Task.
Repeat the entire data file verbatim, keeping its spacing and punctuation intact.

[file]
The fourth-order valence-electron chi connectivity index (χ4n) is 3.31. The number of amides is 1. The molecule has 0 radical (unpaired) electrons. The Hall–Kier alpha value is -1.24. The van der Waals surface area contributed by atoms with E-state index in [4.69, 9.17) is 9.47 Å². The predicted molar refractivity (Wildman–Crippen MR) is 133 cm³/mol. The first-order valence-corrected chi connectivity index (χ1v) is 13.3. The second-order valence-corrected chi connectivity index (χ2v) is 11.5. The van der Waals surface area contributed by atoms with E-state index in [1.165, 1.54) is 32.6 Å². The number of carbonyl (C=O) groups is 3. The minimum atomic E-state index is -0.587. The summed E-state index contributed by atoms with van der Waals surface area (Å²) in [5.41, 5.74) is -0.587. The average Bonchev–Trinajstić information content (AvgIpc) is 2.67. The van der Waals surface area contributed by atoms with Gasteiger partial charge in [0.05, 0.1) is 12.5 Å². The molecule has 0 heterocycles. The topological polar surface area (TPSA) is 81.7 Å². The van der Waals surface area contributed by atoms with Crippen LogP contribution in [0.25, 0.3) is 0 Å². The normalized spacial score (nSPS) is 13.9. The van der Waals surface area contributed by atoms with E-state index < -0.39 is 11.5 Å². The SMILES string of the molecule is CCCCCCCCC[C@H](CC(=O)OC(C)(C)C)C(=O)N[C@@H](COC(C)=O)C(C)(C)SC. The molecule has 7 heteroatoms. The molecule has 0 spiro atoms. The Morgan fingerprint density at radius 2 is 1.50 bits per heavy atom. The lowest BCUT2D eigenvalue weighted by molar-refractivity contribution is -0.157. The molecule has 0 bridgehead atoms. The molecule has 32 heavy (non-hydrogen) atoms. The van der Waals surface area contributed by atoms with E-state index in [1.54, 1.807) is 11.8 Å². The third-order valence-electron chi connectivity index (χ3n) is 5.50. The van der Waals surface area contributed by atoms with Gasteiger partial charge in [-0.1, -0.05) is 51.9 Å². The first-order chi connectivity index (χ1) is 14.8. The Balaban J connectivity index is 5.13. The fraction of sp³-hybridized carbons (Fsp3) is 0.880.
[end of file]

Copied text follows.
The fourth-order valence-electron chi connectivity index (χ4n) is 3.31. The number of amides is 1. The molecule has 0 radical (unpaired) electrons. The Hall–Kier alpha value is -1.24. The van der Waals surface area contributed by atoms with E-state index in [4.69, 9.17) is 9.47 Å². The predicted molar refractivity (Wildman–Crippen MR) is 133 cm³/mol. The first-order valence-corrected chi connectivity index (χ1v) is 13.3. The second-order valence-corrected chi connectivity index (χ2v) is 11.5. The van der Waals surface area contributed by atoms with E-state index in [1.165, 1.54) is 32.6 Å². The number of carbonyl (C=O) groups is 3. The minimum atomic E-state index is -0.587. The summed E-state index contributed by atoms with van der Waals surface area (Å²) in [5.41, 5.74) is -0.587. The average Bonchev–Trinajstić information content (AvgIpc) is 2.67. The van der Waals surface area contributed by atoms with Gasteiger partial charge in [0.05, 0.1) is 12.5 Å². The molecule has 0 heterocycles. The topological polar surface area (TPSA) is 81.7 Å². The van der Waals surface area contributed by atoms with Crippen LogP contribution in [0.25, 0.3) is 0 Å². The normalized spacial score (nSPS) is 13.9. The van der Waals surface area contributed by atoms with E-state index < -0.39 is 11.5 Å². The SMILES string of the molecule is CCCCCCCCC[C@H](CC(=O)OC(C)(C)C)C(=O)N[C@@H](COC(C)=O)C(C)(C)SC. The molecule has 7 heteroatoms. The molecule has 0 spiro atoms. The Morgan fingerprint density at radius 2 is 1.50 bits per heavy atom. The lowest BCUT2D eigenvalue weighted by molar-refractivity contribution is -0.157. The molecule has 0 bridgehead atoms. The molecule has 32 heavy (non-hydrogen) atoms. The van der Waals surface area contributed by atoms with E-state index in [1.54, 1.807) is 11.8 Å². The third-order valence-electron chi connectivity index (χ3n) is 5.50. The van der Waals surface area contributed by atoms with Gasteiger partial charge in [-0.1, -0.05) is 51.9 Å². The first-order chi connectivity index (χ1) is 14.8. The Balaban J connectivity index is 5.13. The fraction of sp³-hybridized carbons (Fsp3) is 0.880.